The Internet and Real Relationships, by Randy Mitchell

Ever since Al Gore famously invented the internet (Ha Ha), the personal information we share through our computer keyboards has exploded like the world’s arsenal of nuclear bombs firing off at once. Facebook, Twitter, LinkedIn, YouTube, etc. have each grown at such an astonishing rate that oftentimes these websites periodically shut down for a while trying to catch up with their increased demand. We all frequently post, like, befriend, tweet and whatever else in an attempt to share and promote our opinions and viewpoints, each vying for that coveted piece of the super information highway. And there are us bloggers–the ones who really try displaying our inner emotions. According to Wikipedia, as of February 2011 there are more than 156 million public blogs in existence. My friends, that’s a bunch of fingers dancing along some plastic letter and space buttons!

When I started my social media campaign to promote my book and website, I knew absolutely nothing about how to proceed. I worked with someone who specializes in just this sort of thing, and off we went into the wild blue yonder spreading the word, that I, an unknown personality, had a story to tell and product to sell.

The blogs I write, usually every week, are now read by hundreds of people on a routine basis scattered across several websites. I know, because we all have the unique ability of seeing these numbers as they happen. It’s been lots of fun doing this, and has given me the opportunity to try something I never thought of before–the successful creation of a new, part-time career.

I would venture to guess that virtually every person reading this also has more than one social media account. It doesn’t matter where, because the fact that you have them says something on its own. You see, when you hit that “create account” button a magical thing happened: you opened your life up to the whole world to notice. Shortly afterward, you started searching for people to connect with.

At first, they were those you knew personally: family members, best friends, old college and high school classmates, co-workers, etc. Then, you started getting friends and follower requests from those you’ve never even met, more than likely looking for a professional connection. No matter the reason, suddenly and miraculously, you glance at your network numbers one day and notice you’ve added hundreds of people knowing very little about them, not to mention, never meeting them personally.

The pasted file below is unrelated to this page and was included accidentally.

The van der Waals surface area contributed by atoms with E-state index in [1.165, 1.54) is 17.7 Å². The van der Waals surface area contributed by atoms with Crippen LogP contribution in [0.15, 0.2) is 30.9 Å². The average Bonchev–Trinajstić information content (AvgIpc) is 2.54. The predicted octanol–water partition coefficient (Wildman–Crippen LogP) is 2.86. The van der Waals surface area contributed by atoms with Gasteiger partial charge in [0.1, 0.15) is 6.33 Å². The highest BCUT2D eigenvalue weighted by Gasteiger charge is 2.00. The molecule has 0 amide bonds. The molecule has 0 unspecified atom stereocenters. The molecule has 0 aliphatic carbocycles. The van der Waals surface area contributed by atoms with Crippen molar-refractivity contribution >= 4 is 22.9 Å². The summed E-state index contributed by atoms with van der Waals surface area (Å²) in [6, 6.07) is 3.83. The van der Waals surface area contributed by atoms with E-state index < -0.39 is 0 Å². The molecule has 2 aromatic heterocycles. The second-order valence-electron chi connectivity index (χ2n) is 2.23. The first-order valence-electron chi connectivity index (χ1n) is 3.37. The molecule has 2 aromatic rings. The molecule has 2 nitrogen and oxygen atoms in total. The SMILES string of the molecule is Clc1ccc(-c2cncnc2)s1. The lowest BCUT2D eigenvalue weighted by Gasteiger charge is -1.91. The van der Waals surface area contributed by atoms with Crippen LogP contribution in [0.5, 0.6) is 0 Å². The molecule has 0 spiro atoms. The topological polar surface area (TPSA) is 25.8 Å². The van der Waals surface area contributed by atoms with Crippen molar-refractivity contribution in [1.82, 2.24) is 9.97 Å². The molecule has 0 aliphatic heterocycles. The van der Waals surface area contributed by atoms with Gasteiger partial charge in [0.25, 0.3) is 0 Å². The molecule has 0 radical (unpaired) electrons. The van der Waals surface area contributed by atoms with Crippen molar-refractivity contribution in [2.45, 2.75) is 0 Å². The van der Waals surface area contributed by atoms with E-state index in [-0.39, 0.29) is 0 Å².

Like so many, I read other writers blogs. I really enjoy the creativity which goes behind each and every one. There’s tons of gifted talent online, and you don’t need to walk inside Barnes & Noble and buy the latest bestseller to find it. It’s out here, and at everyone’s fingertips. Sometimes, I find myself reading the comments underneath different articles. Most are appreciative and congratulatory; some are often negative and critical.

Which draws to mind: Who are these people, really: the writers and those who post? What do they actually think? What are their true beliefs? Are they only writing what looks good or popular to say, therefore appearing socially and politically correct? If you met them in person, would you actually enjoy being around them or bolt for the door screaming to yourself, “Whoa, not exactly what I expected!”

Ever since I started participating in social media, I’ve had lots of personal exchanges from those I connect with, and it’s been great. Two which come to mind are one who’s a mega-bestselling author and another that had their book made into a movie. I asked for, and they followed through with some wonderful advice. They graciously gave me their time and counsel without ever even meeting them, although I would jump at the chance.